How to Get from Hualien to Taitung and Taitung to Kenting
Scooters can easily be rented near the Hualien or Xincheng (新城)/Taroko Gorge train stations or in Kenting Village, but be aware that nowadays most shops ask for 2 forms of ID, including a local or international driver’s license, and the only way they might be more lenient on this is if you can speak some Chinese and/or hold an ARC.
There are two parallel routes from Hualien to Taitung, Provincial Highways #9 and #11.
The #9 travels through Hualien City then continues south through the East Rift Valley, a vast, fertile plain between two mountain ranges stretching from Hualien to Taitung.
Highway #11 splits off from the #9 just south of Hualien City then follows the coast, with the two meeting up again in Taitung City. From Taitung to Kenting, the #9 continues south to Pingtung County, where it crosses to the west coast and meets up with Provincial highway 26 for the final leg down to Kenting.
The awesomeness of this is that you can take one highway down, and the other one up. There are also multiple roads connecting the two highways. Some are a straight shot, and others are slow, winding roads that take you through remote aboriginal territory.
To give you an idea of distances by scooter, when we recently traveled from Hualien to Kenting, we broke it up into two days but took some slower alternative routes (see below). We traveled about 8 hours each day, including several short stops. On the way back, we scootered all the way from Kenting to Hualien in one day, staying on the main highways mentioned above, with few stops, and did it in 10 hours.
It felt rushed but it was certainly doable, and this wasn’t a problem for us since our main goal was to spend several days in Kenting. If you actually want to see more of the stops along the way, I wouldn’t recommend this. I would break it up into AT LEAST two days in each direction.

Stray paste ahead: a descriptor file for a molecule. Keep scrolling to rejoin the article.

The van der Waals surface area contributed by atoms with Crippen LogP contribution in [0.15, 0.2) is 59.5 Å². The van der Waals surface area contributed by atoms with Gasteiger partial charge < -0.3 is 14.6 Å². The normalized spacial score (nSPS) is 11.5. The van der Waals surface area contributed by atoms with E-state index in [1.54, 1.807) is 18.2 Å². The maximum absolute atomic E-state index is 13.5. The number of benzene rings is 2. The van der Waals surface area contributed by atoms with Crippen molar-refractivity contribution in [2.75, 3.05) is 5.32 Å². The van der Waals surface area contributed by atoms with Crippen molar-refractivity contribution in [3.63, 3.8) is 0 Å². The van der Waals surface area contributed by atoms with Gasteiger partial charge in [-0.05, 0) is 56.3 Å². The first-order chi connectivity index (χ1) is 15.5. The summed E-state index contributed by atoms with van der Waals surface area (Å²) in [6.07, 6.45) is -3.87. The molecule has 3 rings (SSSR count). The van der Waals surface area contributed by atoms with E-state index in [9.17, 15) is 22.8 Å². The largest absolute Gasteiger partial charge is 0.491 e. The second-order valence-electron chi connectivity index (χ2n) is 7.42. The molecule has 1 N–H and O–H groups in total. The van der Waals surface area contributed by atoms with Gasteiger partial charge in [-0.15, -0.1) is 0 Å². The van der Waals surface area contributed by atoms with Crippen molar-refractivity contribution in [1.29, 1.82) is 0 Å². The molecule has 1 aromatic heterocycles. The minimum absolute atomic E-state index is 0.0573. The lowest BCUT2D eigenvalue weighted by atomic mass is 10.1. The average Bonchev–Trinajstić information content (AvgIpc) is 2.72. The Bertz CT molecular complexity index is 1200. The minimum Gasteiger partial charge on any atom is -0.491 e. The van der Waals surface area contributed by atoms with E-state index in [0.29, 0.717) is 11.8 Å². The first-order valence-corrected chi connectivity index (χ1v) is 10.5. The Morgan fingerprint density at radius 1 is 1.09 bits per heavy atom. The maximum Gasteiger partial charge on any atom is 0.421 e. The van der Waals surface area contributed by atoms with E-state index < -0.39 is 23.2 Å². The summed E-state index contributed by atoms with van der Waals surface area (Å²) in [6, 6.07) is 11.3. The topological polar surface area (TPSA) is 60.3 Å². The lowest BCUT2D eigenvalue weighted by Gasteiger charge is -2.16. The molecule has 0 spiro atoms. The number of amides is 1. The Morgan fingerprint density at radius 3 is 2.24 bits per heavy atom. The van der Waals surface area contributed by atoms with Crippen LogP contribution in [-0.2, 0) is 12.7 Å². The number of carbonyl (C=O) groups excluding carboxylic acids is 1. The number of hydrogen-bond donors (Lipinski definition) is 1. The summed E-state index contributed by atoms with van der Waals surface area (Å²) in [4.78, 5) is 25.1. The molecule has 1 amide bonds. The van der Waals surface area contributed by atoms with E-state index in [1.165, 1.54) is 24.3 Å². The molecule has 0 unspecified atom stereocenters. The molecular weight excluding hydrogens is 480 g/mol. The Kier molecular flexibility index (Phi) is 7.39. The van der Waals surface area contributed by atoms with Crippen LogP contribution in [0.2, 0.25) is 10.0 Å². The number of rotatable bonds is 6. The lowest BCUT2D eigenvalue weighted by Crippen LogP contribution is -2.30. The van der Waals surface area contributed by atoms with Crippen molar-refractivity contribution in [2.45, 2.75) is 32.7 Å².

Finally, both highways and the far south are extremely popular for cycling. I’m not a cyclist but if you want more details try here, here, here, or here. These are just a few of many blogs out there on this topic, so I’ll leave it to the cycling experts.
Buses are not a good option for this area, so here are some rough times and prices (fastest time listed, some trains are slower).
Taipei to Hualien: 2 hours (NTD 440) (this is the fastest train, some take 3-3.5 hours)
Hualien to Yuli/Guanshan (towns I recommend as halfway stops between Hualien and Kenting): 1/2 hours (NTD 189/274)
Yuli/Guanshan to Fangliao: 2/2.5 hours (NTD 377)
Fangliao to Kenting (by bus): 1 hour (NTD 150)
Note that trains only give you access to the sights along highway 9, not 11, and don’t go all the way to Kenting. It is also going to be tough for you to see many of the sights described on this page if you are only traveling by public transportation, but renting a scooter or bicycle in individual towns can solve that problem.
For more general information about booking trains in Taiwan, see Part 1 of this guide.
Hualien to Taitung Route #1: Highway 9 through the East Rift Valley